How to use the Country Guide

Application of Country Guide information by companies, governments, civil society organisation and National Human Rights Institutions.
How the Human Rights and Business Country Guide can be used by companies

For companies, the Country Guide is a tool to understand and address human rights risks and opportunities in the countries where they do business. Companies can use the Country Guide to:

  • Develop  policies and procedures related to human rights issues in the local environment.
  • Assess and track the potential human rights impacts in their own operations or in suppliers, business partners or investments.
  • Raise awareness among staff, suppliers and other business partners.
  • Engage with workers, communities, consumers and other stakeholders whose human rights might be affected by their operations.
  • Work with civil society organisations, government bodies or international organisations to identify areas of mutual concern.
  • Provide background information for auditors.
  • Contribute to development initiatives that align with human development needs and priorities in the local context.
 How the Human Rights and Business Country Guide can be used by governments

Governments have a duty to protect against adverse human rights impacts by business. State actors can use the information in the Country Guide to inform policy development, legislation, administrative and judicial reform and other actions that protect and promote human rights in the context of business. For example:

  • Review and reform public policy and legislation relevant to the human rights impacts of business, including in the areas of labour, environment, land, equal treatment, anti-corruption, taxation, consumer protection or corporate reporting.
  • Ensure respect for human rights in the state’s own business affairs. This includes areas such as state-owned companies, sovereign wealth funds and other investments, public procurement, development assistance and export credit.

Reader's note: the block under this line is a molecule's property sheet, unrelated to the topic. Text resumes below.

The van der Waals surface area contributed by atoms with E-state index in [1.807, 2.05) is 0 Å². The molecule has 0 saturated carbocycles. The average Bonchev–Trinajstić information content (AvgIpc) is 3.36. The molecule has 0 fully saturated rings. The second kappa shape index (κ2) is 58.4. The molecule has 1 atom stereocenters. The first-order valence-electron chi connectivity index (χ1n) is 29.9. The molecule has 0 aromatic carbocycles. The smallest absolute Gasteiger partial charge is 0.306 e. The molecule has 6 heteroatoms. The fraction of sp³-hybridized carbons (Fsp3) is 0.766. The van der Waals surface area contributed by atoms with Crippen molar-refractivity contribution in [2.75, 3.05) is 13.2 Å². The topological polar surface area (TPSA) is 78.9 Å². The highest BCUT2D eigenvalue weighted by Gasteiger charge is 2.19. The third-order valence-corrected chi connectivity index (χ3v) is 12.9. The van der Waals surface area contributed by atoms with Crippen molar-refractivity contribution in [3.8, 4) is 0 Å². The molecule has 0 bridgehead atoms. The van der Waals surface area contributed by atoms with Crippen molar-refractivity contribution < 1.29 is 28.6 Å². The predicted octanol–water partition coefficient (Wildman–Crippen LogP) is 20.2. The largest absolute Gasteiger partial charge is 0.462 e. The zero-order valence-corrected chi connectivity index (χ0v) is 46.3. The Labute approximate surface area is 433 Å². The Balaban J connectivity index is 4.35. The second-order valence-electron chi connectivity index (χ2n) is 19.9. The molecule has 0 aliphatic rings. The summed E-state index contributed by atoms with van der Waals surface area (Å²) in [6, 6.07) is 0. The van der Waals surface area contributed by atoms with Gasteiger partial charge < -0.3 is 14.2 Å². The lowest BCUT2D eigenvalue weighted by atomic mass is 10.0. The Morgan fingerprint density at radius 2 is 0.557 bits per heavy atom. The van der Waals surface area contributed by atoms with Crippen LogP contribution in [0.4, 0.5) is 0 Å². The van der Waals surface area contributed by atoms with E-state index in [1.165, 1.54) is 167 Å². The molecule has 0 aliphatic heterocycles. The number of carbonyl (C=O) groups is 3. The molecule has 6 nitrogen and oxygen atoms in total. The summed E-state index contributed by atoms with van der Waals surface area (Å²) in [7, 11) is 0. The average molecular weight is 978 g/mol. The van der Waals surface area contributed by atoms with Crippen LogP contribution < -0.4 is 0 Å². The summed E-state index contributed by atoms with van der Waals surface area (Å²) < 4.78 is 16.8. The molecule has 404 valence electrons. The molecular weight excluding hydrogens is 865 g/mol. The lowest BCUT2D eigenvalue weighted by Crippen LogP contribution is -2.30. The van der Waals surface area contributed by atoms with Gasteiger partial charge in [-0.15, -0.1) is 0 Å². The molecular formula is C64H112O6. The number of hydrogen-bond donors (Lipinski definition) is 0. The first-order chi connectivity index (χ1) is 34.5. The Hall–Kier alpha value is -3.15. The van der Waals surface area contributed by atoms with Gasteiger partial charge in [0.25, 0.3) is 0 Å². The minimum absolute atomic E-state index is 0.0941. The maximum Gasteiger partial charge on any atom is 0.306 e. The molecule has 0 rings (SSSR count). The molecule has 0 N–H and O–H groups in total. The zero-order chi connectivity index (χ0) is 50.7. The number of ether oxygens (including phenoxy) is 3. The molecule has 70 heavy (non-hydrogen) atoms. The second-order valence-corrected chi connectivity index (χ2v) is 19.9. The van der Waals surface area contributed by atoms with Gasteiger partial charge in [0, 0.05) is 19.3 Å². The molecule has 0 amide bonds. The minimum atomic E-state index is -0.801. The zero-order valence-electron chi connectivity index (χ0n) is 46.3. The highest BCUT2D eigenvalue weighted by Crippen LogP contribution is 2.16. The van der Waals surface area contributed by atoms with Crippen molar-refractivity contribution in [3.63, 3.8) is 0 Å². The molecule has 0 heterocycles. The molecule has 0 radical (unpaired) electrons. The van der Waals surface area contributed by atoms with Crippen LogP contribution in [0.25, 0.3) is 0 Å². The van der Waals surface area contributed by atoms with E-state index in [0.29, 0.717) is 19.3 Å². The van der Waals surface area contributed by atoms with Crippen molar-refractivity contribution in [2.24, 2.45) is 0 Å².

• Build awareness and capacity on human rights and business issues in public administration
  • Provide targeted advice to domestic companies.
  • Inform the development of trade policy, multilateral agreements and trade and investment promotion.
  • Improve effective access to judicial and non-judicial remedies for victims of business-related human rights abuses.
  • Enhance the contribution of the private sector in national and regional development programmes relevant to human rights.
How the Human Rights and Business Country Guide can be used by civil society organisations

Civil society organisations, including workers associations, are key representatives of communities whose human rights may be affected by business operations.  Civil society organisations can use the information in the  Country Guide to inform their research, advocacy and capacity building efforts. Country Guide information can help these groups:

  • Conduct human rights research and monitoring related to business operations
  • Work with affected workers and communities to define human rights and development priorities related to the role of business
  • Provide capacity-building to government, business and civil society stakeholders on human rights and business
  • Work with local stakeholders to provide recommendations to business and government
  • Facilitate  dialogue and engagement , including  multi-stakeholder forums, with state agencies and businesses
How the Human Rights and Business Country Guide can be used by National Human Rights Institutions

National Human Rights Institutions (NHRIs) are independent state institutions mandated to protect and promote human rights. NHRIs are recognised in the UN Guiding Principles on Business and Human Rights as having a key role to play in protecting and promoting  human rights in relation to businesses. NHRIs can use the information in the Human Rights and Business Country Guide to fulfil their mandates in relation to human rights and business. This may include:

  • Monitoring the state implementation and enforcement of human rights principles and standards in national legal and administrative frameworks
  • Conducting investigations into alleged human rights abuses involving business activities
  • Providing or facilitating access to judicial or non-judicial remedies for victims of such abuses
  • Undertaking research, information and education activities on human rights and business issues
  • Collaborating with other NHRIs to address trans-national human rights issues  related to the private sector, including engaging with home and host governments and companies
  • Including human rights and business in engagements with the international human rights system, such as the Universal Periodic Review, Treaty Bodies and Special Procedures